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Letting Go: how to plan for a good death by [Charlie Corke]

Letting Go: how to plan for a good death Kindle Edition

4.8 out of 5 stars 11 ratings

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Product description

Book Description

'Too frequently, we leave it too late to start to think - but a crisis is never the best time for careful thought.' --This text refers to the paperback edition.

About the Author

Dr Charlie Corke (MB BS., BSc., MRCP(UK), FCICM) is one of Australia's leading Intensive Care specialists and is currently President of the College of Intensive Care of Australia and New Zealand. He is the regional clinical lead for the Advance Care Planning program and is the originator of the MyValues approach to advance care planning ( Dr Corke lectures widely on medical communication and end-of-life decision-making, was featured on the ABC in the film In the End, and is a regular contributor to radio. --This text refers to the paperback edition.

Product details

  • ASIN ‏ : ‎ B0798255H9
  • Publisher ‏ : ‎ Scribe (29 January 2018)
  • Language ‏ : ‎ English
  • File size ‏ : ‎ 354 KB
  • Text-to-Speech ‏ : ‎ Enabled
  • Screen Reader ‏ : ‎ Supported
  • Enhanced typesetting ‏ : ‎ Enabled
  • X-Ray ‏ : ‎ Not Enabled
  • Word Wise ‏ : ‎ Enabled
  • Print length ‏ : ‎ 159 pages
  • Customer Reviews:
    4.8 out of 5 stars 11 ratings

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3.0 out of 5 stars viewpoint needs qualification
By Iain g Johnston on 3 September 2018
Book review
Letting go: How to plan for a good death
Dr Charlie Corke

This book is written by a highly regarded intensive care physician with decades of clinical experience. His book, Letting Go: How to plan for a good death is an examination of the issues and in particular short fallings of current medical care to provide a good death for patients who are seriously ill.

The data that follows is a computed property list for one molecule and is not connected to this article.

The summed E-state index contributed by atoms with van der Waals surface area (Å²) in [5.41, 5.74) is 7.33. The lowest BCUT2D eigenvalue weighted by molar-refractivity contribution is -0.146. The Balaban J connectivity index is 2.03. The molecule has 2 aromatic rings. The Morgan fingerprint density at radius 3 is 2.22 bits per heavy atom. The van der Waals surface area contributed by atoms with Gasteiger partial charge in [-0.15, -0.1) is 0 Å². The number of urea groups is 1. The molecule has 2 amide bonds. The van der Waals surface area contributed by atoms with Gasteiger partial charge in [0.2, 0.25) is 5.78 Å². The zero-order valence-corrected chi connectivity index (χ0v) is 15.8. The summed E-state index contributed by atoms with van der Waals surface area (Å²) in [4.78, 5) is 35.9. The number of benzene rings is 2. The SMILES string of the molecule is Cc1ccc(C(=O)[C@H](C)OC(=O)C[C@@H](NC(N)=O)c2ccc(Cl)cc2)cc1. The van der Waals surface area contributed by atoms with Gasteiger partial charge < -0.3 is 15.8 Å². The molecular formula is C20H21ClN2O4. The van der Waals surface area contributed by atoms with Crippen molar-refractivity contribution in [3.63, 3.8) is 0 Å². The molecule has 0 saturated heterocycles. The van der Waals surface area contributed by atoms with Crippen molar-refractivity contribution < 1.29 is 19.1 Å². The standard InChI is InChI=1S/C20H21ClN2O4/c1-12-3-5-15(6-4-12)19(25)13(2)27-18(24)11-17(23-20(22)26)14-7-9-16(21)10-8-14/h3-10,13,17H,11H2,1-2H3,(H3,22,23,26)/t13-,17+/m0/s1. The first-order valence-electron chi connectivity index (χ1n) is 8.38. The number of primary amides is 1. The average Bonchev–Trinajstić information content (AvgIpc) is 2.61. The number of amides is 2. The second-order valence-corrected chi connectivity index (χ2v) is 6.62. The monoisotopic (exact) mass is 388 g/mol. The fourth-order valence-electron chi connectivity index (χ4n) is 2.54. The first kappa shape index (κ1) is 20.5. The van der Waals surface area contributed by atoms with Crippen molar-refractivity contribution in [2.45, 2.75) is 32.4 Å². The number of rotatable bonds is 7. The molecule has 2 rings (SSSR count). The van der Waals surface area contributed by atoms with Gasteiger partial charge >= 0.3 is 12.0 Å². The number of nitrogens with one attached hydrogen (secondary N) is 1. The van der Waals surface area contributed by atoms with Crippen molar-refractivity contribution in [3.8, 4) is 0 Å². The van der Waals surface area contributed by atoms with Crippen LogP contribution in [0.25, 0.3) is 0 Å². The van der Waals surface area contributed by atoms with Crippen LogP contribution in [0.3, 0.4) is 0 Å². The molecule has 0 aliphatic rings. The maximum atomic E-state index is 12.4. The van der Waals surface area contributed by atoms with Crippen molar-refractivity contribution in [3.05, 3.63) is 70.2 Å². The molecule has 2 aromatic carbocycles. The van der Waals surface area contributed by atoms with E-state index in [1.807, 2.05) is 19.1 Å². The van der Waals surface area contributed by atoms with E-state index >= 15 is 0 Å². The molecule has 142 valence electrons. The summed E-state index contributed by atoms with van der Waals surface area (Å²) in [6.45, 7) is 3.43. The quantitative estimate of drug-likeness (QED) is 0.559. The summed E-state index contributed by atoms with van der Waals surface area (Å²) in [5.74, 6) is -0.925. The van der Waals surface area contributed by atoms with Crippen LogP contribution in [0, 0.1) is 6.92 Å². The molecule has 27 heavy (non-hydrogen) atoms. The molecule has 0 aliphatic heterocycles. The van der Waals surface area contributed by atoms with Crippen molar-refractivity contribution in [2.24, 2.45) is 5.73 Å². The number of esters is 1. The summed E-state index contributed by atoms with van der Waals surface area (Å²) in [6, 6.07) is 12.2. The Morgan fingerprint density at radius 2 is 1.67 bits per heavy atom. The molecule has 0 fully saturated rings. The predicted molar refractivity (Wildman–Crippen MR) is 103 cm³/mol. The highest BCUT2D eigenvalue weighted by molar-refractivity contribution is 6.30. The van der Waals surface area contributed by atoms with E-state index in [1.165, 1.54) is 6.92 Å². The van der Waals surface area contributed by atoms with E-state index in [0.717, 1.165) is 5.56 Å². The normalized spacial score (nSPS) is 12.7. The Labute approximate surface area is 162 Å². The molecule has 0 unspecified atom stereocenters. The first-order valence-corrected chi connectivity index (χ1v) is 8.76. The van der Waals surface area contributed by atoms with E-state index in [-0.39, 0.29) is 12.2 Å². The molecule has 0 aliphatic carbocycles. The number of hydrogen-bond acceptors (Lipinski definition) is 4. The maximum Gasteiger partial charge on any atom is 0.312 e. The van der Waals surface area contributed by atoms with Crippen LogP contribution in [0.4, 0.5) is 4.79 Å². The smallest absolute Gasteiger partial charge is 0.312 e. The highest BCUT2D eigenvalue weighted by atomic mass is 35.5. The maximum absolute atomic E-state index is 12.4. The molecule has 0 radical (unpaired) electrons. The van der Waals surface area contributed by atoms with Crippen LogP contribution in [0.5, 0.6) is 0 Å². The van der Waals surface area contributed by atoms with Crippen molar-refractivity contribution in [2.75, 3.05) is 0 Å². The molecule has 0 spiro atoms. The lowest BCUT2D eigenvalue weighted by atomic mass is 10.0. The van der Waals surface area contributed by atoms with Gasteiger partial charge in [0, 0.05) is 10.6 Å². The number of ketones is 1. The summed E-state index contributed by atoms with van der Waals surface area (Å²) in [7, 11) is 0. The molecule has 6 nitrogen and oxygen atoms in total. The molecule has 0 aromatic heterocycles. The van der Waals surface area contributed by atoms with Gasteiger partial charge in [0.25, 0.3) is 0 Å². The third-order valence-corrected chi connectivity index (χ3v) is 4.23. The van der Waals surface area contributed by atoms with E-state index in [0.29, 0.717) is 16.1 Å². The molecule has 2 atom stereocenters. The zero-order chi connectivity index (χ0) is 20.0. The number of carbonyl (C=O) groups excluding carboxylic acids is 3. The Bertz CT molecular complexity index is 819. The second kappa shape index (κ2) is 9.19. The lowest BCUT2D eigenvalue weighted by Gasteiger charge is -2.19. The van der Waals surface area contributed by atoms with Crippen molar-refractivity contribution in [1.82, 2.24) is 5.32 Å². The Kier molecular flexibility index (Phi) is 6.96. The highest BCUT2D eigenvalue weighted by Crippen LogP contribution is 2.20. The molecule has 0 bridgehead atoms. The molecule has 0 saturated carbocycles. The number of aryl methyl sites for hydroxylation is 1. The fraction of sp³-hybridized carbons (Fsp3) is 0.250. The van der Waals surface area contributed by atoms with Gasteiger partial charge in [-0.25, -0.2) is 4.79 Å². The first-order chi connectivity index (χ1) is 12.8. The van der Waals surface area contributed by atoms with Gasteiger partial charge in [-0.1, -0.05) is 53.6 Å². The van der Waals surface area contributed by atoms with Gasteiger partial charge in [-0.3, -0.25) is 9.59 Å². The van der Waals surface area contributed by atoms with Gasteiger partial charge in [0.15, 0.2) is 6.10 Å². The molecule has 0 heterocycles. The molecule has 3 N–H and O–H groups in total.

Dr Corke relates several cases of patients he has looked after interspersed with discussions analysing what could have been done better and ways in which he approaches the enormous challenges presented by end of life care.
The following aspects I found valuable:

1. Dr Corke’s book excels in emphasising how doctors need to take time and talk to patients in order to incorporate their values into decision making. He clearly has spent hundreds of hours getting to know his own patients and their families in a heartfelt manner, getting to know them not just as patients with disease, but as humans with interests, values and goals.
2. The influence of language and words on effective communication between doctors and family. How phrases like “we should try everything” need to be fleshed out in detail, meaning different things for families and medical teams.
3. Emphasising our necessity to discuss end of life issues beforehand; what treatments we would accept. This would include appointing a “tough” decision maker and penning an individualised letter clearly stating treatment limitations. Dr Corke describes the limited usefulness of generic advanced health care directives in addressing real life clinical scenarios and suggests a bold heartfelt letter carries more weight. He gives an example of such a letter with useful phraseology that certainly would influence family, medical teams and judiciary.
4. He cites a useful spectrum of studies surrounding beliefs and influences in end of life care, including some of his own studies. These highlighted the strong influence of word choice on family’s decision making and the reluctance of doctors to transition toward a non-interventional or palliative pathway.
However the following I found less valuable:
1. Dr Corke rightly describes the huge influence worldview has on patients choices, however Dr Corke does not describe his own worldview, which inevitably affects the way he selects and interprets the evidence, the patient stories among thousands he chooses as illustrative. In contrast, a recent book on the same subject “Dying Well” by Professor John Wyatt, neonatal paediatrician at University college London clearly states his worldview and allows us to interpret his thoughts with this in mind.